Guidelines for Losing Your Century Virginity

Today, I randomly decided to do a 100 mile ride, the Tony Serrano Century memorial ride. The ride is in honor of an avid cyclist and ultra runner that was tragically struck by a car while training for an ironman a few years ago. Though I never met him, today I heard all about the impact Tony had on his community through his love for the sport. To read more about Tony, please visit http://www.tonyserranoride.com
_________________________

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Man.. What a geek.

Friday evening phone call to my sister:

“Hello?”
“Hey Liss.. Can I borrow your bike?”
“Yeah sure, whats up?”
“I’m gonna do this 100 mile ride thing in the morning.”
“………”

So for any other like minded individuals who might think that just setting out to randomly ride 100 miles with no training (or even your own bike) sounds like fun..Since there are so many of us out there.. Here are my tips for you!

1.) At least be an endurance junkie of some sort before you consider this! Running 100 miles is a whole heck of a lot harder than riding it. HOWEVER, nowhere during a 100 mile run does your crotch feel like its been attacked by a raging animal. You must have some experience sticking out touch stuff before you decide to ride this far. Neck. Back. Butt. Holy moly. No, it wasn’t as hard or as long as a 100 run, but mostly it just felt like a really really bad trip to an evil gynecologist… I’m sure these feelings get resolved with much training and a properly fitted bike, but I decided to forgo these crucial elements..and that’s all I gotta say about that.

2.) Get ya some clippy things and real gear. Now I’m sure this is a no brainer for pretty much anyone that bikes, but not everyone bikes. Even if it’s just so you don’t look like a complete tool next to all of the people in their special shoes, you must invest in these shoes & pedals if you want to go far. The only thing that hurt on me during this ride were my quads. Why? Because that’s the only leg muscle group I used for 100 miles. Since I only wore sneaks on a flat pedal, I had no way to pull the pedal up. Just push. No bueno. Also I was told that my shirt “created too much drag” whatever the heck that means.. So get yourself something undragalicious… Like a snazzy bike shirt that says “I’m hardcore” or something along those lines.

3. At least do a ride around the neighborhood first. So I never rode my sister’s bike before this. Okay, actually, I only rode another road bike in 2008, like 3 times. That’s it. So I’m not like a bicycle connoisseur, but I don’t have to be to know that the bike I was riding was not a real good fit for me. It just felt all awkward and uncomfortable from the get-go. This left me with hours of pondering deep secrets of the universe like Why would someone ride a bike for so long? I still do not have this answer. It will plague me for all eternity.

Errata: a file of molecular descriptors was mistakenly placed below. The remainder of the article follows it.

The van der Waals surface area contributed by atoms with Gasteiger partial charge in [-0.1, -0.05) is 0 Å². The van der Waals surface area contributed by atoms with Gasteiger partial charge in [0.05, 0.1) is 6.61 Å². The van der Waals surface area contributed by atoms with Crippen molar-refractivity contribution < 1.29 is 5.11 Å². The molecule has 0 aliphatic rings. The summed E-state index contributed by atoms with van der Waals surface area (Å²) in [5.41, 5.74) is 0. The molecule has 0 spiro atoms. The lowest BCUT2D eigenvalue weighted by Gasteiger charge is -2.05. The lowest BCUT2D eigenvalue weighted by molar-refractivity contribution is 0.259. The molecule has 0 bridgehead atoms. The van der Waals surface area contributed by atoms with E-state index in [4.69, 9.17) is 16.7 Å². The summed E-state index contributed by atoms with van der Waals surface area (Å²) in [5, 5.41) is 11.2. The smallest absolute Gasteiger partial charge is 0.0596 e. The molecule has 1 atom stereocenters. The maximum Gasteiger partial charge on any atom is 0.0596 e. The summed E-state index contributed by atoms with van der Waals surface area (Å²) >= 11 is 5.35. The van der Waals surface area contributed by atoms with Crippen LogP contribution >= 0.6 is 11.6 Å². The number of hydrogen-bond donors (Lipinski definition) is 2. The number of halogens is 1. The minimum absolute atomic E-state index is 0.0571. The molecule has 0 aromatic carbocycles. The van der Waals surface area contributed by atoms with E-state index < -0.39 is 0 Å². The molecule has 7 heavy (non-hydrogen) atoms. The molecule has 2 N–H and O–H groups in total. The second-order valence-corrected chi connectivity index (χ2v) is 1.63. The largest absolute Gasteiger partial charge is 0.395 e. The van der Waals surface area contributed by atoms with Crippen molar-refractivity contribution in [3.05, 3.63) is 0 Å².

4.) Find a Dani If you are really planning to go the distance with no prior training, you must find your own Dani Grabol. Dani, an incredible cyclist and triathlete, sacrificed her century ride to support me at my snail pace. I’m sure without her there to help encourage me along, I would have maybe done, I dunno, the kiddie 10 miler route? Having someone “show you the ropes” is crucial when you don’t even know what the ropes look like or where to even look for them. In biking these ropes look like flat tires, working gears, fixing breaks, etc… Thanks, Dani!

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5.) Wear sunscreen

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My moms gonna love that tomorrow in our family Easter pictures..

6. Finish! This is vital. If you have the balls to act a fool in such a manner as this, you darn well better have the balls to finish what you started. Otherwise, you’re just a complete imbecile, and you will shame your family.

Hopefully your impromptu cycling endeavors will now flow much smoother than mine did while losing my century virginity today. Total geek or not, cycling 100 miles was pretty darn painful good fun. I highly recommend it!

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21 thoughts on “Guidelines for Losing Your Century Virginity

  1. Heather Shoemaker says:

    Haha! And I thought I wasn’t quite trained enough for my first century a few years back – and I had my own bike and super padded shorts. I ended up with “cyclists palsy” (ulnar neuropathy) after mine, so at least you missed out on that. πŸ™‚

    Good job on another adventure! πŸ™‚

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  2. Greg Nowicki says:

    I found your blog while trying to vicarouosly experience the Tony Serrany Century. I was supposed to ride but sprained my back and was laid up all weekend. After reading some of your blog, I have come to the conclusion that I am a wimp. If you want to try some more cycling, you should check out randonneuring.

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